I’ll break them down in the simplest way I know how — into oscillators and overlays. Overlays fit over a trading chart. Oscillators get their own indicator charts above or below the price chart.
Overlays operate on the same scale as a stock’s chart. These indicators will often smooth price data to give you a clearer sense of the trend.
Overlays can give you a quick, visual idea of how a stock’s price compares to its trend. They are sometimes called ‘trend following’ indicators.
When a 50-day simple moving average (SMA) plots above the 200-day SMA, the trend has been positive.
Other overlays can figure into your trading plan in a quick and practical way. VWAP (volume-weighted average price) shows you the average price that most of a stock’s shares traded for that day. This gives you a quick idea of whether most day traders are making or losing money.
You can use this indicator in several ways. Some traders set their risk at VWAP — as long as the price stays above that line, other traders are still in the green.
Because of this, VWAP can indicate support when the price is above it. Or it can signal resistance when a stock’s price is below.
The other type of technical indicator is the oscillator. These are the indicators that appear in a little window below the price chart.
They’re also called range-based indicators because they don’t follow a trend. They’re useful in choppy markets when a trend hasn’t been established.
RSI is one of the most popular oscillators. When a stock is overbought, this oscillator displays a high reading. The opposite also applies.
When a stock is overbought, that could be an early market trend reversal signal. Buying volume has been diminishing, and this puts buyers in charge of the market. Sometimes — but not always — this will precede the stock price’s downtrend.
When oscillators work for your trading, you can feel like a technician. But remember — only price pays!
List of 3 Technical Indicators You Should Know
I won’t give you an obscure technical indicators list. It isn’t about knowing the ‘best’ technical indicators…
It’s about knowing the best stock indicators for your trading style.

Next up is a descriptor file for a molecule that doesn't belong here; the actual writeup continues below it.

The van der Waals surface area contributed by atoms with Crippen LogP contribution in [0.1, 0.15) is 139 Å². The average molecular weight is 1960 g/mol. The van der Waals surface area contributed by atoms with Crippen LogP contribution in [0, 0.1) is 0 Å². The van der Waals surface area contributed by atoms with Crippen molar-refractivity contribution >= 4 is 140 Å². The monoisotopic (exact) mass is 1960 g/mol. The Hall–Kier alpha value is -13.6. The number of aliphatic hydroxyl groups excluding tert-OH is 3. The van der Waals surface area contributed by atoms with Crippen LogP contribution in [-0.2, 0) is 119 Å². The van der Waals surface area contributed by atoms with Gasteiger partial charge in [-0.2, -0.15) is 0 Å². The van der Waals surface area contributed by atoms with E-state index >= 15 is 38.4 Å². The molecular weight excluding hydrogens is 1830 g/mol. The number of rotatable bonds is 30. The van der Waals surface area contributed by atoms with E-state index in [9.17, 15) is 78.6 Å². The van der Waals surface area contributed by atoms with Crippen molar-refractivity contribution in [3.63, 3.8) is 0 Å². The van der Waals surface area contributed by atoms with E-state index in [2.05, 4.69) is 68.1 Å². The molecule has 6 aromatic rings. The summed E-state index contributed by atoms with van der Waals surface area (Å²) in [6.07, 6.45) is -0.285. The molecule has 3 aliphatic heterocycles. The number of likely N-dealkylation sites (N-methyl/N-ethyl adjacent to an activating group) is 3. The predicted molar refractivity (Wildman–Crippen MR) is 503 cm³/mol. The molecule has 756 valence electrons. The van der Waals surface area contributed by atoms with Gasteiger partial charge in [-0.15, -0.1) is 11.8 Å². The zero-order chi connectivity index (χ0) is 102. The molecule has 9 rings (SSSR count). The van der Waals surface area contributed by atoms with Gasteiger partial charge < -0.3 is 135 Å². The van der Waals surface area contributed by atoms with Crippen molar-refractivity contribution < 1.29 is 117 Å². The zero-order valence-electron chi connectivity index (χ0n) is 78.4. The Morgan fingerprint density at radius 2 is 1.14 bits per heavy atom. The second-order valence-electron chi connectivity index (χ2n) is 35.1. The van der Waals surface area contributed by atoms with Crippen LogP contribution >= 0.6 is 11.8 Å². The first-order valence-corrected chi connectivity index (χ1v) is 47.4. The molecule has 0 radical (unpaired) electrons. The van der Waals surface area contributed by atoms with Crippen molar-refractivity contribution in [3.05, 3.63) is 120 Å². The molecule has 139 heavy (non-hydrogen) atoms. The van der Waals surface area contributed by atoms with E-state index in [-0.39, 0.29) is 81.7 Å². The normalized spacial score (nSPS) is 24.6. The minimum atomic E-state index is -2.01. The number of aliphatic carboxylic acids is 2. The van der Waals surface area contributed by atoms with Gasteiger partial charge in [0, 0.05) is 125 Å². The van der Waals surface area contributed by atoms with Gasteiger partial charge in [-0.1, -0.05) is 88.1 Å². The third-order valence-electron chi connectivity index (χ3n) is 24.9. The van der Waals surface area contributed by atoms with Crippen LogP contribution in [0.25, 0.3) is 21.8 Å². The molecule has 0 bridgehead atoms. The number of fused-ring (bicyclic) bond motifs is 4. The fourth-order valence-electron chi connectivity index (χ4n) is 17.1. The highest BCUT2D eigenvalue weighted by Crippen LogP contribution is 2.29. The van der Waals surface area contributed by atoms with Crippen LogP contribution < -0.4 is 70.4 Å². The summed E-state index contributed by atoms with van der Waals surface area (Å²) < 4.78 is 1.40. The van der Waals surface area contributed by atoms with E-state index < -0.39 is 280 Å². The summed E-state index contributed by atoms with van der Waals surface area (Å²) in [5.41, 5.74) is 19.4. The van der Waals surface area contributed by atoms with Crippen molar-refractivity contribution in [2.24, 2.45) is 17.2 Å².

There’s one more thing when it comes to using technical indicators in your trading. You want to know what other traders are thinking too.
It’s impossible to know other traders’ motivations. But you can know the indicators that other traders look at…
Here are some of the most common ones.
The moving average is a foundational technical indicator. It’s one of the most widely used technical indicators.
It smooths out price charts, more cleanly showing support and resistance levels.
Traders will often use the cross of slower and faster moving averages as a market signal to buy or sell.
Does it work? Sometimes.
The thing to know is that this indicator can only work for a trend-following strategy. Because it’s working with past price data, it can only show you how the trend has changed in the past.
Sometimes this can help your technical analysis of developing stock trends. But other times it will leave you chasing the market.
As I said before, VWAP can be a great resource.
Why? Because the rest of the market uses it.
This indicator looks at where most of the volume entered a stock on the day. This lets you know whether new traders are making or losing money.
But it’s not foolproof. You can’t know the risk levels for these new traders … and you don’t know their strategies either.
Some might hold onto the stock for 20 years. Others will hold it through a downtrend, convinced that it will go up.
The important thing is that the market believes in this indicator. Because of that, it needs to be on your radar.
This is another indicator that falls into the ‘traders believe in it’ category.
It’s perhaps the most popular oscillator. This is an important practical consideration. It won’t clutter your chart, especially if you already have an overlay or two on it.
It’s also a leading indicator, which points to future price trend shifts. Some traders use RSI with a lagging indicator like the moving average. The lead indicator provides a signal of a shift in market trend, and the lagging one confirms it.
Top Technical Indicators for Day Trading
Traders vary on the best indicators for day trading. I’ve run down some of the most popular ones already…